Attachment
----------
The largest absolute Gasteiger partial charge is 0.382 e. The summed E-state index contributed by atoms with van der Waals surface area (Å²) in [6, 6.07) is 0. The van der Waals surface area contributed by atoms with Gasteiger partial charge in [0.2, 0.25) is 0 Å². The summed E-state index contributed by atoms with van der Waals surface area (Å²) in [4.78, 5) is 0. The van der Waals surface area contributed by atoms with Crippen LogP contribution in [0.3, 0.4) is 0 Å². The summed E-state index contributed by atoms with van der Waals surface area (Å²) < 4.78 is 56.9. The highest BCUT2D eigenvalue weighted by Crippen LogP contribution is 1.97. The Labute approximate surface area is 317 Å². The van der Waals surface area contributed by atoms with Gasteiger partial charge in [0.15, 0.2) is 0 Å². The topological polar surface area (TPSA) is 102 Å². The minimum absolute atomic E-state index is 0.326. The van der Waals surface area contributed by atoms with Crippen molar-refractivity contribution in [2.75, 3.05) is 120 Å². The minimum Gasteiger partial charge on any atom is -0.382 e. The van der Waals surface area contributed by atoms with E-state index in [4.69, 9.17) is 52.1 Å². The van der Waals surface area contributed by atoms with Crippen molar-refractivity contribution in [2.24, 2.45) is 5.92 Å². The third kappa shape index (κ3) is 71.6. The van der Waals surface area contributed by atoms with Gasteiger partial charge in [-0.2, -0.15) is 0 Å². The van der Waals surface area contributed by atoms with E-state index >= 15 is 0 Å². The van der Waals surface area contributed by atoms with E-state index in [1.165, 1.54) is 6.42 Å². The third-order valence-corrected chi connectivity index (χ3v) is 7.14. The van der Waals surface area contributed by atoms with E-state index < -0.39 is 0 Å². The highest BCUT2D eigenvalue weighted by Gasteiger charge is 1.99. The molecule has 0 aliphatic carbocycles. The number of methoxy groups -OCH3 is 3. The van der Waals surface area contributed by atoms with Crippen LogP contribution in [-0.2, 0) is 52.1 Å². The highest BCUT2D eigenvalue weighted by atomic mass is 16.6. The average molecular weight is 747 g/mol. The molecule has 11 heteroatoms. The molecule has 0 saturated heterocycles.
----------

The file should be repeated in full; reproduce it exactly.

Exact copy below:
The largest absolute Gasteiger partial charge is 0.382 e. The summed E-state index contributed by atoms with van der Waals surface area (Å²) in [6, 6.07) is 0. The van der Waals surface area contributed by atoms with Gasteiger partial charge in [0.2, 0.25) is 0 Å². The summed E-state index contributed by atoms with van der Waals surface area (Å²) in [4.78, 5) is 0. The van der Waals surface area contributed by atoms with Crippen LogP contribution in [0.3, 0.4) is 0 Å². The summed E-state index contributed by atoms with van der Waals surface area (Å²) < 4.78 is 56.9. The highest BCUT2D eigenvalue weighted by Crippen LogP contribution is 1.97. The Labute approximate surface area is 317 Å². The van der Waals surface area contributed by atoms with Gasteiger partial charge in [0.15, 0.2) is 0 Å². The topological polar surface area (TPSA) is 102 Å². The minimum absolute atomic E-state index is 0.326. The van der Waals surface area contributed by atoms with Crippen molar-refractivity contribution in [2.75, 3.05) is 120 Å². The minimum Gasteiger partial charge on any atom is -0.382 e. The van der Waals surface area contributed by atoms with E-state index in [4.69, 9.17) is 52.1 Å². The van der Waals surface area contributed by atoms with Crippen molar-refractivity contribution in [2.24, 2.45) is 5.92 Å². The third kappa shape index (κ3) is 71.6. The van der Waals surface area contributed by atoms with Gasteiger partial charge in [-0.2, -0.15) is 0 Å². The van der Waals surface area contributed by atoms with E-state index >= 15 is 0 Å². The van der Waals surface area contributed by atoms with E-state index in [1.165, 1.54) is 6.42 Å². The third-order valence-corrected chi connectivity index (χ3v) is 7.14. The van der Waals surface area contributed by atoms with E-state index < -0.39 is 0 Å². The highest BCUT2D eigenvalue weighted by Gasteiger charge is 1.99. The molecule has 0 aliphatic carbocycles. The number of methoxy groups -OCH3 is 3. The van der Waals surface area contributed by atoms with Crippen LogP contribution in [-0.2, 0) is 52.1 Å². The highest BCUT2D eigenvalue weighted by atomic mass is 16.6. The average molecular weight is 747 g/mol. The molecule has 11 heteroatoms. The molecule has 0 saturated heterocycles.